With climate change, The Netherlands and its larger urban centers - like Amsterdam - are likely to face more and more challenging circumstances. This will include more heat waves, more storms or increased flooding and overall occasionally disrupted infrastructures. This is no exception for the mobility infrastructure. Despite such disruptions, travellers would still like to get on with their lives with the least impact as possible. This will require more resilient infrastructures, so - in a case of a disruptions - alternatives will be available and recovery time be minimized.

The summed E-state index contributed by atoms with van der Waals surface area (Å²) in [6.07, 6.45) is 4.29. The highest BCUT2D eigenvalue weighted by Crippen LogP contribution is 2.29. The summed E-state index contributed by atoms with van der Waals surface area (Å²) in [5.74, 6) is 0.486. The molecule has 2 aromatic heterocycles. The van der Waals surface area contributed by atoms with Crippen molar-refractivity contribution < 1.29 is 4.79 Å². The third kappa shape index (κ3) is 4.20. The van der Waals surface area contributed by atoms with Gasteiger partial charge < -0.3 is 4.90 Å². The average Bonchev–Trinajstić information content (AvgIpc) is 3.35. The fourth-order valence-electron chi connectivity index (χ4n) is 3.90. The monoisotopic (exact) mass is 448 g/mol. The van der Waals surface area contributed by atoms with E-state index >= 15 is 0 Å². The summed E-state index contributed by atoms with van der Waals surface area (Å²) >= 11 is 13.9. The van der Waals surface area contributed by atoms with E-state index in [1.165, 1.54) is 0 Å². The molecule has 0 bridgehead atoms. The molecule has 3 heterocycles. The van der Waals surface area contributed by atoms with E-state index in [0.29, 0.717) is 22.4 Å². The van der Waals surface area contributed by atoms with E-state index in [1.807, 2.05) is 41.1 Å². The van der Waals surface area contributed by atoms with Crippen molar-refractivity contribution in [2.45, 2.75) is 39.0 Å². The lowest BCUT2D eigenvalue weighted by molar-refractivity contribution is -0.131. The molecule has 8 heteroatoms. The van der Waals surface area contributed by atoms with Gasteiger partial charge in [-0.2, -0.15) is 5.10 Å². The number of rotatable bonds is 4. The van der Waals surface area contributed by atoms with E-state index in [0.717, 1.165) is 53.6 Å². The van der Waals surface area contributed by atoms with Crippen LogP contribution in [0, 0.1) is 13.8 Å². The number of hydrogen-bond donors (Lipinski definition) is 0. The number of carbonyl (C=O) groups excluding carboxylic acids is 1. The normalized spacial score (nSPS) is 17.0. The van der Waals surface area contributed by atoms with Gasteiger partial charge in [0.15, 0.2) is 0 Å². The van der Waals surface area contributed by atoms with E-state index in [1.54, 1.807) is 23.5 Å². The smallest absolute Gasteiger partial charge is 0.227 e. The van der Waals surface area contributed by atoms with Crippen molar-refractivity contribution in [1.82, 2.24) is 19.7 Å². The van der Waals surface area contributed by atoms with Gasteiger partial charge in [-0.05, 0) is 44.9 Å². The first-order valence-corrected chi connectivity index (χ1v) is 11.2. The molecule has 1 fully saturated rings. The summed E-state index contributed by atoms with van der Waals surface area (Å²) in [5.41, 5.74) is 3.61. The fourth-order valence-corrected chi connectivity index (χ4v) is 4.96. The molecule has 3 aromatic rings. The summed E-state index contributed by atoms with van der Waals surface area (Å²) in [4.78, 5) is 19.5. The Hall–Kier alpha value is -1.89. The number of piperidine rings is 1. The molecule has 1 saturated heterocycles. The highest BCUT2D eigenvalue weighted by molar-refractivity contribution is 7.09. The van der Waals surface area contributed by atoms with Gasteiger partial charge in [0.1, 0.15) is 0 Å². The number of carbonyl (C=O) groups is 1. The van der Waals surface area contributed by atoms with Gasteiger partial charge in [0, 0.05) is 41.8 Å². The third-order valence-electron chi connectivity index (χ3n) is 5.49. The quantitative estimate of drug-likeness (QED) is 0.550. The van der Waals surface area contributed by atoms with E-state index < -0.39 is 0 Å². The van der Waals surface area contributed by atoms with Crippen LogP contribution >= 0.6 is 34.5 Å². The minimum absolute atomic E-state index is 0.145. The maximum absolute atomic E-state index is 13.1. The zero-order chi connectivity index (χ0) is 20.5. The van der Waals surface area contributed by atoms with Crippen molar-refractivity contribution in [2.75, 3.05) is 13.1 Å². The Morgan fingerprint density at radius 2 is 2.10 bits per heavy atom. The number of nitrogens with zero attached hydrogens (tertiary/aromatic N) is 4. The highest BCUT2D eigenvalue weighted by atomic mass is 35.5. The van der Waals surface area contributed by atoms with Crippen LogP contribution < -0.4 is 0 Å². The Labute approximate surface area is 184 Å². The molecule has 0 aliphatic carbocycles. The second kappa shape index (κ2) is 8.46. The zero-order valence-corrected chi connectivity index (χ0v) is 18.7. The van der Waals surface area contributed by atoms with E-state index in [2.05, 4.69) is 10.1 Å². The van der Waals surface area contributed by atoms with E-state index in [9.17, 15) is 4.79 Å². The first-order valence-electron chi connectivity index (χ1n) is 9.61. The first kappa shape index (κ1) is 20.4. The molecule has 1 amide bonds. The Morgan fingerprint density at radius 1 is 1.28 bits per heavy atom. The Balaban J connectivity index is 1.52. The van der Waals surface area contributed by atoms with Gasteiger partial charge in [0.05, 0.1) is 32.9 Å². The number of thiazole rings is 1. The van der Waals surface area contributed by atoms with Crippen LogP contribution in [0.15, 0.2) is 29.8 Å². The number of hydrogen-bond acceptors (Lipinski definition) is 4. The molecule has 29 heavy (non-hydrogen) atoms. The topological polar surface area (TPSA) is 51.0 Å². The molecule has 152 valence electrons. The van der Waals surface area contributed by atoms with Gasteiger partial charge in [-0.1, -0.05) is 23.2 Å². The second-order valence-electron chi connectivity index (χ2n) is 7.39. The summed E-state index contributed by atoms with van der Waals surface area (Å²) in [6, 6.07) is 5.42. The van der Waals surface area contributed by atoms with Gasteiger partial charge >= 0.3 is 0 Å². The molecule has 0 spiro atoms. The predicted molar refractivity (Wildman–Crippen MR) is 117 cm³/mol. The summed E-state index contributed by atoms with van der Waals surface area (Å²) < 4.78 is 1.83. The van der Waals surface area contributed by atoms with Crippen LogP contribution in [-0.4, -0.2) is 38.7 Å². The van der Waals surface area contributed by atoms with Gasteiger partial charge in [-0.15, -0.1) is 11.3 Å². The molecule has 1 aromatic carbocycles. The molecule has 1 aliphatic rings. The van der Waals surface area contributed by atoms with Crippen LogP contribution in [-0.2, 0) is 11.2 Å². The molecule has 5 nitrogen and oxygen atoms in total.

Raphael focuses on understanding how travelers behave in the face of a disrupted mobility network. The goal is to better understand how resilient that network is. This information can be obtained using data from the city, public transport operators or others, and by surveying travelers themselves to better understand their decision-making process. Using the information obtained from the travelers and the public transport operators, Raphael can propose different solutions in places where the system is not resilient enough to face the future adversity. The ultimate goal is a mobility infrastructure that, even when affected by weather or other events, can still retain its primary function of transporting people from point A to point B with as little inconvenience as possible.